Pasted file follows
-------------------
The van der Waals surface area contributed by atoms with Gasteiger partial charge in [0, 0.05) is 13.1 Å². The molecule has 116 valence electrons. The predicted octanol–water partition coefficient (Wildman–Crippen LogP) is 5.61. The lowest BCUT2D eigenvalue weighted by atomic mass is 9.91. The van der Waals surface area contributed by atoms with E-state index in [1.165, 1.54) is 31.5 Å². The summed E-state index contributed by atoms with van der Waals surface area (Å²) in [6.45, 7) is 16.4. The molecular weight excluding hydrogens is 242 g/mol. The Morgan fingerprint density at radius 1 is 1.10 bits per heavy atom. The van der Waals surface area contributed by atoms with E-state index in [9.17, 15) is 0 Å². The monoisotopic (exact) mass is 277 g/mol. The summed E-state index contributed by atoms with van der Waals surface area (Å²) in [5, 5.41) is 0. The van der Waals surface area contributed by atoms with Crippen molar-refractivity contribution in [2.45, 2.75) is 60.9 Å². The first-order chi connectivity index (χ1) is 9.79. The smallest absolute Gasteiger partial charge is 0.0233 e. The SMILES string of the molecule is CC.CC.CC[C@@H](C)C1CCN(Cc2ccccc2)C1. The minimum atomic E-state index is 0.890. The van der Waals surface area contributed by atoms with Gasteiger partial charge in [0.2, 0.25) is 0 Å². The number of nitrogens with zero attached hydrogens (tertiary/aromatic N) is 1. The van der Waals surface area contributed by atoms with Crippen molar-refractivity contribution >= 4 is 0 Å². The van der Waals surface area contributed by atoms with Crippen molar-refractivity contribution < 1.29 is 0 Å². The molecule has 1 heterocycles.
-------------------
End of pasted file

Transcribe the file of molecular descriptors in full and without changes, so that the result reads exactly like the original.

The van der Waals surface area contributed by atoms with Gasteiger partial charge in [0, 0.05) is 13.1 Å². The molecule has 116 valence electrons. The predicted octanol–water partition coefficient (Wildman–Crippen LogP) is 5.61. The lowest BCUT2D eigenvalue weighted by atomic mass is 9.91. The van der Waals surface area contributed by atoms with E-state index in [1.165, 1.54) is 31.5 Å². The summed E-state index contributed by atoms with van der Waals surface area (Å²) in [6.45, 7) is 16.4. The molecular weight excluding hydrogens is 242 g/mol. The Morgan fingerprint density at radius 1 is 1.10 bits per heavy atom. The van der Waals surface area contributed by atoms with E-state index in [9.17, 15) is 0 Å². The monoisotopic (exact) mass is 277 g/mol. The summed E-state index contributed by atoms with van der Waals surface area (Å²) in [5, 5.41) is 0. The van der Waals surface area contributed by atoms with Crippen molar-refractivity contribution in [2.45, 2.75) is 60.9 Å². The first-order chi connectivity index (χ1) is 9.79. The smallest absolute Gasteiger partial charge is 0.0233 e. The SMILES string of the molecule is CC.CC.CC[C@@H](C)C1CCN(Cc2ccccc2)C1. The minimum atomic E-state index is 0.890. The van der Waals surface area contributed by atoms with Gasteiger partial charge in [0.2, 0.25) is 0 Å². The number of nitrogens with zero attached hydrogens (tertiary/aromatic N) is 1. The van der Waals surface area contributed by atoms with Crippen molar-refractivity contribution >= 4 is 0 Å². The van der Waals surface area contributed by atoms with Crippen molar-refractivity contribution < 1.29 is 0 Å². The molecule has 1 heterocycles.